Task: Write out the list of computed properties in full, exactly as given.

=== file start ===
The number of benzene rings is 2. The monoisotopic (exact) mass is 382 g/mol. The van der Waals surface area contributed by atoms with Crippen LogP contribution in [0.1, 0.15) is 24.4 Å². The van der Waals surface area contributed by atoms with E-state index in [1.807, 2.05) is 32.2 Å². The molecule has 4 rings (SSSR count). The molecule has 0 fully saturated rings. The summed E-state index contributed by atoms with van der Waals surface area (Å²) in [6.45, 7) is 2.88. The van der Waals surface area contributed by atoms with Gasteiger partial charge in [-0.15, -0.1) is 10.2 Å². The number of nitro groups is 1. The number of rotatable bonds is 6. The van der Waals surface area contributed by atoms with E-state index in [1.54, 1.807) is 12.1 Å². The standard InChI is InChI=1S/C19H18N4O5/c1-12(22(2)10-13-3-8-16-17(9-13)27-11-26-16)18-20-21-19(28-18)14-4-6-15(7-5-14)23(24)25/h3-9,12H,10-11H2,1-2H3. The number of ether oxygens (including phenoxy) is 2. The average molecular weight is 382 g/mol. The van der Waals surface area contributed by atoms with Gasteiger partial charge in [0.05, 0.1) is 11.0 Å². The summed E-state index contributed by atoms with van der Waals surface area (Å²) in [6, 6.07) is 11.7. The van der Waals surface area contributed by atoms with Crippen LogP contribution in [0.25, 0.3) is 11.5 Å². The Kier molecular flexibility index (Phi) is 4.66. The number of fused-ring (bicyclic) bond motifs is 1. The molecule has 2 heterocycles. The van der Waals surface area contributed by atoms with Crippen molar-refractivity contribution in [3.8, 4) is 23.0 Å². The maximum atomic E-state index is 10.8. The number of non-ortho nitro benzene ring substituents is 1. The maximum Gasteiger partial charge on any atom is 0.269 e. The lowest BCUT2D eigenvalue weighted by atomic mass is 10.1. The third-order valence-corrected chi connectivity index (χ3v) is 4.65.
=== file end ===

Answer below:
The number of benzene rings is 2. The monoisotopic (exact) mass is 382 g/mol. The van der Waals surface area contributed by atoms with Crippen LogP contribution in [0.1, 0.15) is 24.4 Å². The van der Waals surface area contributed by atoms with E-state index in [1.807, 2.05) is 32.2 Å². The molecule has 4 rings (SSSR count). The molecule has 0 fully saturated rings. The summed E-state index contributed by atoms with van der Waals surface area (Å²) in [6.45, 7) is 2.88. The van der Waals surface area contributed by atoms with Gasteiger partial charge in [-0.15, -0.1) is 10.2 Å². The number of nitro groups is 1. The number of rotatable bonds is 6. The van der Waals surface area contributed by atoms with E-state index in [1.54, 1.807) is 12.1 Å². The standard InChI is InChI=1S/C19H18N4O5/c1-12(22(2)10-13-3-8-16-17(9-13)27-11-26-16)18-20-21-19(28-18)14-4-6-15(7-5-14)23(24)25/h3-9,12H,10-11H2,1-2H3. The number of ether oxygens (including phenoxy) is 2. The average molecular weight is 382 g/mol. The van der Waals surface area contributed by atoms with Gasteiger partial charge in [0.05, 0.1) is 11.0 Å². The summed E-state index contributed by atoms with van der Waals surface area (Å²) in [6, 6.07) is 11.7. The van der Waals surface area contributed by atoms with Crippen LogP contribution in [0.25, 0.3) is 11.5 Å². The Kier molecular flexibility index (Phi) is 4.66. The number of fused-ring (bicyclic) bond motifs is 1. The molecule has 2 heterocycles. The van der Waals surface area contributed by atoms with Crippen molar-refractivity contribution in [3.8, 4) is 23.0 Å². The maximum atomic E-state index is 10.8. The number of non-ortho nitro benzene ring substituents is 1. The maximum Gasteiger partial charge on any atom is 0.269 e. The lowest BCUT2D eigenvalue weighted by atomic mass is 10.1. The third-order valence-corrected chi connectivity index (χ3v) is 4.65.